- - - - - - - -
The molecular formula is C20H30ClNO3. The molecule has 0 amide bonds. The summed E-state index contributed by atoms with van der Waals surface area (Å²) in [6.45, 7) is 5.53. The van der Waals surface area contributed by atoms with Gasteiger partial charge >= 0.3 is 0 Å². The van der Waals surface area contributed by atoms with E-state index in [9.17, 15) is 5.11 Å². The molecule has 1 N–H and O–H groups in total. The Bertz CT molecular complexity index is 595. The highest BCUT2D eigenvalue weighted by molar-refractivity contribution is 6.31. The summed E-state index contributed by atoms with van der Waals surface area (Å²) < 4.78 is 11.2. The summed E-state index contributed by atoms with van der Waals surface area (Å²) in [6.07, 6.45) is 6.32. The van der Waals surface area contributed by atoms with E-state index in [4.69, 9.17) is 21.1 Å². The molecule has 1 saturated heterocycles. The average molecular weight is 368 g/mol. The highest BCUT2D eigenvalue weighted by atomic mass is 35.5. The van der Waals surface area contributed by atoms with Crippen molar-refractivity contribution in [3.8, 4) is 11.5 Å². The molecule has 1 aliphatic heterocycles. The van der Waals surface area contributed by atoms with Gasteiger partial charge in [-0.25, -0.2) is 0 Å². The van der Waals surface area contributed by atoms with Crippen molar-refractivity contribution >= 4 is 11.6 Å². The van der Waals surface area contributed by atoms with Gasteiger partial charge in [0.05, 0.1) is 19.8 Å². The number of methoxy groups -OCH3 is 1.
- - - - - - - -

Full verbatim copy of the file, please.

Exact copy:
The molecular formula is C20H30ClNO3. The molecule has 0 amide bonds. The summed E-state index contributed by atoms with van der Waals surface area (Å²) in [6.45, 7) is 5.53. The van der Waals surface area contributed by atoms with Gasteiger partial charge >= 0.3 is 0 Å². The van der Waals surface area contributed by atoms with E-state index in [9.17, 15) is 5.11 Å². The molecule has 1 N–H and O–H groups in total. The Bertz CT molecular complexity index is 595. The highest BCUT2D eigenvalue weighted by molar-refractivity contribution is 6.31. The summed E-state index contributed by atoms with van der Waals surface area (Å²) < 4.78 is 11.2. The summed E-state index contributed by atoms with van der Waals surface area (Å²) in [6.07, 6.45) is 6.32. The van der Waals surface area contributed by atoms with E-state index in [4.69, 9.17) is 21.1 Å². The molecule has 1 saturated heterocycles. The average molecular weight is 368 g/mol. The highest BCUT2D eigenvalue weighted by atomic mass is 35.5. The van der Waals surface area contributed by atoms with Crippen molar-refractivity contribution in [3.8, 4) is 11.5 Å². The molecule has 1 aliphatic heterocycles. The van der Waals surface area contributed by atoms with Gasteiger partial charge in [-0.25, -0.2) is 0 Å². The van der Waals surface area contributed by atoms with Crippen molar-refractivity contribution >= 4 is 11.6 Å². The van der Waals surface area contributed by atoms with Gasteiger partial charge in [0.05, 0.1) is 19.8 Å². The number of methoxy groups -OCH3 is 1.